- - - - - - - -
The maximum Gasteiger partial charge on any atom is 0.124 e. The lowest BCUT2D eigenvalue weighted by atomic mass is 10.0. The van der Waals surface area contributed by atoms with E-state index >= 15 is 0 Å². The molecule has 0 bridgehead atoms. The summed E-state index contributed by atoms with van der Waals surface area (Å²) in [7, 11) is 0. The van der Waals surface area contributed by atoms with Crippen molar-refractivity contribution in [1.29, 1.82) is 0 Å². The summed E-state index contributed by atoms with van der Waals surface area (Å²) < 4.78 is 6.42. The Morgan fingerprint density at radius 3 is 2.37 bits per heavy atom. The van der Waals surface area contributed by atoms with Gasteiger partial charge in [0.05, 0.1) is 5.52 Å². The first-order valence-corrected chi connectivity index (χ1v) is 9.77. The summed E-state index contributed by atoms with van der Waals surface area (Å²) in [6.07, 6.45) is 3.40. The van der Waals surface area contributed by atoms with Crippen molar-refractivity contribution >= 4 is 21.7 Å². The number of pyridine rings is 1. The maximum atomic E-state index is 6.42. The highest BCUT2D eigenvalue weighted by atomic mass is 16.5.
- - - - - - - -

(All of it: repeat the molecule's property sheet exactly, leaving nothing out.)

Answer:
The maximum Gasteiger partial charge on any atom is 0.124 e. The lowest BCUT2D eigenvalue weighted by atomic mass is 10.0. The van der Waals surface area contributed by atoms with E-state index >= 15 is 0 Å². The molecule has 0 bridgehead atoms. The summed E-state index contributed by atoms with van der Waals surface area (Å²) in [7, 11) is 0. The van der Waals surface area contributed by atoms with Crippen molar-refractivity contribution in [1.29, 1.82) is 0 Å². The summed E-state index contributed by atoms with van der Waals surface area (Å²) < 4.78 is 6.42. The Morgan fingerprint density at radius 3 is 2.37 bits per heavy atom. The van der Waals surface area contributed by atoms with Gasteiger partial charge in [0.05, 0.1) is 5.52 Å². The first-order valence-corrected chi connectivity index (χ1v) is 9.77. The summed E-state index contributed by atoms with van der Waals surface area (Å²) in [6.07, 6.45) is 3.40. The van der Waals surface area contributed by atoms with Crippen molar-refractivity contribution >= 4 is 21.7 Å². The number of pyridine rings is 1. The maximum atomic E-state index is 6.42. The highest BCUT2D eigenvalue weighted by atomic mass is 16.5.